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    Are anticholinergic drugs overused in treating OAB?

    Urology Times reached out to three urologists (selected randomly) and asked them each the following: Are anticholinergic drugs overused in treating OAB? 

     

    Una Lee, MDDr. Lee"Interestingly, I think physicians are aware of the potential cognitive issues associated with long-term use of anticholinergics, so when they are being used, those aspects, the potential risks and potential benefits, are considered and balanced.

    Part of the problem is insurance coverage. Anticholinergics are often Tier 1 drugs, so step therapy is a problem. You have to try certain formulations or medications and fail to be eligible to use other OAB medications that may minimize or have less potential side effects or have a safer side effect profile.

    There are good data on the association of anticholinergic medications and potential cognitive effects, including the 2015 JAMA paper that showed an increased risk of dementia over 7-10 years in an elderly population. Based on this, you can prescribe anticholinergics and counsel patients on potential risks or you can skip them. However, you often have to trial them in order to be eligible for other options.

    Also see: Is focal therapy the future of treatment for localized PCa?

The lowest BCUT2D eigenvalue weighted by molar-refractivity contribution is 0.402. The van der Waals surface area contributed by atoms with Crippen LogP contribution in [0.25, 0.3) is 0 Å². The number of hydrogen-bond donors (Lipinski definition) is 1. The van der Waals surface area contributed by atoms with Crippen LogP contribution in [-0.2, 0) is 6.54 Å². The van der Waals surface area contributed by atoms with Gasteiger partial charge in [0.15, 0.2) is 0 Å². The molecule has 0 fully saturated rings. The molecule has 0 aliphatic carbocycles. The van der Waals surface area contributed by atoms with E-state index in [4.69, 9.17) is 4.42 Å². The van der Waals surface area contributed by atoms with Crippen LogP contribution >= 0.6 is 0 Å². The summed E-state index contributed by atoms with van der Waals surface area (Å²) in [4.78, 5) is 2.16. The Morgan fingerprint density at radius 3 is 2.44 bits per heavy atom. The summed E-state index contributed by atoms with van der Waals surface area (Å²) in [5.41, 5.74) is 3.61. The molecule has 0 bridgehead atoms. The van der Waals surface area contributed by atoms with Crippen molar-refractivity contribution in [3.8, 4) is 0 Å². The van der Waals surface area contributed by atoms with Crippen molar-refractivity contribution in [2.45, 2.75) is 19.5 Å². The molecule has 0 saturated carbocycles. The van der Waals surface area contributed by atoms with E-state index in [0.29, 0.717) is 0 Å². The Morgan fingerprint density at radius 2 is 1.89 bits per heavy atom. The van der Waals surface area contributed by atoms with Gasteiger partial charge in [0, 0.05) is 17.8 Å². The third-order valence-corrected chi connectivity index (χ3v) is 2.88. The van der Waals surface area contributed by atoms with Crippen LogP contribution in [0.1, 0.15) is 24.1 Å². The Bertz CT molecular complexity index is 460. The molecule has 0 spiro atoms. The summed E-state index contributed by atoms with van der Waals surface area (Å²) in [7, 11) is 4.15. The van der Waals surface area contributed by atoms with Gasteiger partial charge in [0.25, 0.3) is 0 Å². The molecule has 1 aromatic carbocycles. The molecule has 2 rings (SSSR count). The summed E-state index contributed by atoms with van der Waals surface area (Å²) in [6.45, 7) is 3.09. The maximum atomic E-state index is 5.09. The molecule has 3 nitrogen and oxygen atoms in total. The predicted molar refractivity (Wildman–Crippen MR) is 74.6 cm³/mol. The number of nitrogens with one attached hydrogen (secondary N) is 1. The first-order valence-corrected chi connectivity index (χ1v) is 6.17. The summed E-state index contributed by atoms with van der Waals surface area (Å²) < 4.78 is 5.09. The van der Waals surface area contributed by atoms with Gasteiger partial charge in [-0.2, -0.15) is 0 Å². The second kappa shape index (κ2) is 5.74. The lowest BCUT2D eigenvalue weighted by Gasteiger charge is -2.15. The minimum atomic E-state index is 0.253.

There are options, and patients should be presented with all options: maximizing conservative treatments, all the medical options—anticholinergics, beta-3 receptor adrenergic receptor agonists, possibly off-label medications—and then also be educated on third-line therapies.

    On the overuse of medication, the number of prescriptions probably doesn’t reflect reality. Some studies have shown about a 20%-30% compliance rate with anticholinergics in 1 or 2 years; patients don’t necessarily stay on the medication. Prescriptions may be not filled, or not tolerated after a few weeks.

    Some older data show that medication is most effective if done in combination with things like urge supression, moderating fluids, and strengthening muscles. It takes time, however, for medical providers to teach patients these things and also commitment from the patient to make these changes. But it can be effective.

    There’s also sacral neuromodulation (Interstim), peripheral tibial nerve stimulation (Urgent PC), and onabotulinumtoxinA (Botox). Some patients manage their symptoms conservatively, some patients will take medication and be successful, and a certain percentage will be treated with more invasive therapies and be happy.”

    Una Lee, MD

    Seattle

    Next: "People in my field say you can’t prove that..I say, ‘OK, I know what works on my patients.’"

    Karen Nash
    Karen Nash is a medical reporter and media consultant based in Monroeville, PA.

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